In fact, the analogy with the iterative procedures of programs written for electronic computers did tempt a twentieth-century astronomer to try a machine simulation of Kepler's procedure. He incautiously entitled the resulting paper "The computer versus Kepler" and concluded that Kepler had been clumsy, needing more iterations than the machine had. However, a few years later the same astronomer published another paper, called "The computer versus Kepler revisited", in which it was confessed that there had been a mistake, and Kepler had in fact done at least as well as the computer.

In Kepler's day, astronomers took it for granted that they would need to do a lot of arithmetic, and assistants were sometimes employed to help with the routine work. However, it was exactly at this time that people were making the first attempts to build machines to carry out arithmetical operations automatically. An abacus does not qualify because you have to push the beads (or move the counters).

Figure 7: Schickard's calculating machine

Figure 7: Wilhelm Schickard's calculating machine, a sketch by Schickard enclosed with his letter to Kepler dated 7 March 1624.

Among the first of these machines for carrying out arithmetic was one designed by Kepler's friend Wilhelm Schickard (1582 - 1635), who was a professor of mathematics at Tübingen (see figure 7). Some letters survive in which Kepler and Schickard discuss this project, and it seems rather likely that Kepler contributed some ideas to the design. The machine, like most others of the time, never got much beyond a working prototype. However, it is interesting, and novel, in being designed to lose numbers from the right when answers came out with too many figures to be accommodated in the machine. Perhaps that idea was more likely to occur to an astronomer? Astronomical calculations very often involve working with long numbers.


The third law

Kepler's third law, which relates the periods of planets to the sizes of their orbits, is really a law describing the structure of the Solar system. It was in his first book on cosmology (1596) that Kepler had first mentioned the desirability of finding such a relationship. So it is appropriate that the law did indeed first appear in his next work on cosmology. But that was many years later, in 1619, and the law only just made it: Kepler discovered it only after the book was almost finished. As he explains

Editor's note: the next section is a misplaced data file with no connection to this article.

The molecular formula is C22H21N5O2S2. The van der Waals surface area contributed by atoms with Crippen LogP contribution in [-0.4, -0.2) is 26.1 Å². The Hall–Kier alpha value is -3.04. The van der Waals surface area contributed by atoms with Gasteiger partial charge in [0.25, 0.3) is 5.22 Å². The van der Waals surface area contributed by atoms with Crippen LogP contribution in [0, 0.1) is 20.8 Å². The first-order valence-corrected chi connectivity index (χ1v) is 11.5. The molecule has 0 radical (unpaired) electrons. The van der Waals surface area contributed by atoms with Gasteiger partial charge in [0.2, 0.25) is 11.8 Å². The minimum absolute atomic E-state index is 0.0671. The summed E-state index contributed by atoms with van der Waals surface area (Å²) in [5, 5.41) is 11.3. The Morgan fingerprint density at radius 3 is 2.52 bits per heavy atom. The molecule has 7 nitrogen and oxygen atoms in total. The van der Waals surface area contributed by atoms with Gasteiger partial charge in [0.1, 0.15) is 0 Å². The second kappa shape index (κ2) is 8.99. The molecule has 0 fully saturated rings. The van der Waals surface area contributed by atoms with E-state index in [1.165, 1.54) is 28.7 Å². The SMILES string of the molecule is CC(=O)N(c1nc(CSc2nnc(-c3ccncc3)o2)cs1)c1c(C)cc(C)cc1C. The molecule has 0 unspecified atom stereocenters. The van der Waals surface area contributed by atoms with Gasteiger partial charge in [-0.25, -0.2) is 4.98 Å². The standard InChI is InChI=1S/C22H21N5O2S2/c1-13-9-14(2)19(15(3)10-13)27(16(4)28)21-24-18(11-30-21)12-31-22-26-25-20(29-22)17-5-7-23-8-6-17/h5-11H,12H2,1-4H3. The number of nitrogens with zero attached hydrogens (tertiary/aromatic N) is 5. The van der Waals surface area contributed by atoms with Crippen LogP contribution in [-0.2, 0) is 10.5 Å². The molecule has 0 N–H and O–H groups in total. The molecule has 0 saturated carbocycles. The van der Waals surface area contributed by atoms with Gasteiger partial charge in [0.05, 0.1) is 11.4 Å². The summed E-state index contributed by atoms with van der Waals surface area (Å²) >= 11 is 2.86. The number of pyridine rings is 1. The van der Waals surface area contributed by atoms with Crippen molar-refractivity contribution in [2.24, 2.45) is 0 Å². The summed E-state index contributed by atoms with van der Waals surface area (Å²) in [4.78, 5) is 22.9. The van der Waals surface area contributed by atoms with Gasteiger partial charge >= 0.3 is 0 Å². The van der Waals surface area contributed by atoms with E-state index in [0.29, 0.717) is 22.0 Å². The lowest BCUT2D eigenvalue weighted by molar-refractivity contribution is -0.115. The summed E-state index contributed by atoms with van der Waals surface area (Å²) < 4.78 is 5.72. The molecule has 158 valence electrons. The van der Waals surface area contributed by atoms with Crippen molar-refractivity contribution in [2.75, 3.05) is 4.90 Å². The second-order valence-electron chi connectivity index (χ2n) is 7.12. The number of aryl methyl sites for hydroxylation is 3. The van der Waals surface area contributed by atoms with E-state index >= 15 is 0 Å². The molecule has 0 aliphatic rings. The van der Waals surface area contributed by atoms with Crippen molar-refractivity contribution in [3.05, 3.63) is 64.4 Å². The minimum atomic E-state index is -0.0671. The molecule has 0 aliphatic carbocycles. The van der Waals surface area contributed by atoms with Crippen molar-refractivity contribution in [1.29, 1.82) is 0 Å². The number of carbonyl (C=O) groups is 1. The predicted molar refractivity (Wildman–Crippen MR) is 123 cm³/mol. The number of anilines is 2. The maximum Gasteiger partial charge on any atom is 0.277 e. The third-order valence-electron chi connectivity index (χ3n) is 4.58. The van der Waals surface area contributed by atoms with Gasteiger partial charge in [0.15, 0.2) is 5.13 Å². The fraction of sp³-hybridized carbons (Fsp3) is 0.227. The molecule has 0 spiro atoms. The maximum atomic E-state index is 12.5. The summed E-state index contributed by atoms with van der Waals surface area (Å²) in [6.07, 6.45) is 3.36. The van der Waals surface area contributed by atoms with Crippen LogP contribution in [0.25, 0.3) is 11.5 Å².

...if you want the exact moment in time, it [the correct form of the law] was conceived mentally on 8th March in this year one thousand six hundred and eighteen, but submitted to calculation in an unlucky way, and therefore rejected as false, and finally returning on the 15th of May and adopting a new line of attack, stormed the darkness of my mind. So strong was the support from the combination of my labour of seventeen years on the observations of Brahe and the present study, which conspired together, that at first I believed I was dreaming, and assuming my conclusion among my basic premises. But it is absolutely certain and exact that the proportion between the periodic times of any two planets is precisely the sesquialterate proportion of their mean distances..."
[Harmony of the World, Linz, 1619]

At the end of the final (fifth) book of the Harmony of the World Kepler notes that the work was finished on 27 May 1618, and the fifth book was revised "while it was being printed", the revisions being completed on 19 February 1619. The revisions were of course occasioned by the discovery of the Third Law, which plays a significant part in the final version.

As the quotation above makes clear, checking that the squares of the periods were proportional to the cubes of the mean radii of the orbits (that is, the semi-major axes of the orbital ellipses) was merely a matter of arithmetic. Kepler had by then found orbits for all the planets. So the proof was simple - even if Kepler was (it seems) a bit accident-prone in handling the numbers.

Kepler's letters survive in quantity, but all the same he has left no clue how he came to the eventual correct form of the law. It seems likely that he simply tried lots of different formulae, and the one that worked was the one he published. Perhaps the rather long delay before making the revisions indicates that he was racking his brains (unsuccessfully) for an explanation of why the law should take this particular form? It is simple, but not quite simple enough to be explained merely aesthetically.

Proofs and physics

The proofs of Kepler's first two laws are mathematical, but they are dealing with facts that belong to physics. However, this does not rule out Kepler's preferred method of proof, which is exactly that of Euclid: giving definitions and axioms and then proceeding by deduction. All mathematicians of the time, and most philosophers, were agreed that this method was the most reliable one.

However, neat and obviously rigorous methods of deductive proof cannot be applied if one is working with messy numbers derived from observation - or from experiment, for that matter. Even when everyone knows the points one is plotting ought to lie on a straight line, the prudent cheat will give the supposed results an air of reality by putting in some "scatter". On the more serious level: one of the most important things one learns from doing experiments or making observations of one's own is that one usually needs to know rather a lot about the acceptable form of the "answer" in order to deduce it from what one measures. It is because of this that any kind of experimental discovery is usually contested. Sometimes, of course the sceptics are right - as they were about those famous "canals" on Mars.